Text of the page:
The drug scourge
A national problem that brooks no partisanship


— S. Modeliar


Those who are involved in the traffic of drugs are a well organised conglomerate. In the Subutex case the international ramifications are too obvious with the yet to be explained flight of Caterino from Mauritius. Such a flight could not have been operated without a well engineered plan involving lots of money. It is still a puzzle why the government did not push for a thorough investigation in the matter. 

Irrespective of that still unresolved issue we have witnessed two weeks ago that the main witness in the case against Sada Curpen, Ms Cindy Legallant has refused to testify. In such situation the witness is warned by the court and is fined. But no one can force a witness to speak in a court of law if he/she is unwilling to do so. As most cases are determined on the oral testimony of witnesses, situations like the one that occurred in the Sada Curpen create difficulties for the prosecution. 


We must be realistic and be bold to say that in matters of drugs and gambling the real rulers are members of what is commonly known now as the mafia. The word mafia is associated mainly with a secret criminal organisation operating mainly in Sicily since the early 19th century and known for its intimidation of and retribution against law enforcement officials and witnesses. This notion spread to the United States. Today such organisations exist worldwide. In Mexico the authorities are facing tough opposition from drug cartels that have grown into such a massive criminal enterprise. Complacency over the years has led to that situation. One wonder whether Mauritius is not on the fast track to joining that select club.

In 1986 a Commission of Inquiry on Drugs was established in Mauritius following the arrest of four parliamentarians who were MSM members after defecting from the Labour Party following the revocation of Sir Satcam Boolell, the leader, as minister by Sir Anerood Jugnauth, then Prime Minister. That inquiry revealed the close association that existed between top police officers and some lawyers along with politicians with the drug barons. A new legislation was enacted and the death sentence became the penalty for drug traffickers. Nobody was ever executed for such an offence in spite of a few convictions. Not much was achieved through that legislation and many of the recommendations of that Commission were never implemented.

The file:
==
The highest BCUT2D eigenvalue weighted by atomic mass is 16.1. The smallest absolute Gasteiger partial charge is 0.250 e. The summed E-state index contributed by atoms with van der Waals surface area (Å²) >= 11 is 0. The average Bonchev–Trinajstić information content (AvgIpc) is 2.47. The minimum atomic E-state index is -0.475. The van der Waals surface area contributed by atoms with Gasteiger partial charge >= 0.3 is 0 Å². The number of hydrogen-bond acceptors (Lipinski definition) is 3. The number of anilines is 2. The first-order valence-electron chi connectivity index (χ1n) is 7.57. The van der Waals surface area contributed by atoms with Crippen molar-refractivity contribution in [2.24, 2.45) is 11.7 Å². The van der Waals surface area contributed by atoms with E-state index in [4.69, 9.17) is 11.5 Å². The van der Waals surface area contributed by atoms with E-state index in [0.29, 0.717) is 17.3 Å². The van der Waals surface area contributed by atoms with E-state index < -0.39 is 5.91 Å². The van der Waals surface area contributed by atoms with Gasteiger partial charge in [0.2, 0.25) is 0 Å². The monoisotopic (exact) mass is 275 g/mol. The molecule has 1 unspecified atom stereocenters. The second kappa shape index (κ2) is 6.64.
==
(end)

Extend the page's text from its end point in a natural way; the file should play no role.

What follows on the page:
The situation has deteriorated today. Drug consumption is proliferating. This has resulted in a number of violent offences — mainly robbery because drug addicts need the money. Nobody seems to be able to combat that vicious circle. Politicians are too much taken up with their own survival and are spending more of their time discussing alliances with a view to joining the bandwagon of power later this year. There must first be a deep rethinking of the strategy to combat drug consumption through systematic education. This cannot be done only by NGOs or social workers or well intentioned volunteers. Parents have a crucial role to play in the process. Unfortunately the parents of today, at least a majority of them, have just abandoned their powers of looking after their children in the quest of their own interests. Most of them labour under the mistaken belief that the teachers at schools will look after the children. That breakdown in family values and traditions is largely responsible for the increase in drug consumption. As for teachers there is no need to repeat what their priorities are. They may be doing some teaching but in the main what they are focussed on is private tuition. What do they inculcate in our children in terms of traditional civic values is yet to be seen. Maybe a few do it but by and large the perception is that the teaching profession is now regarded as essentially a lucrative business.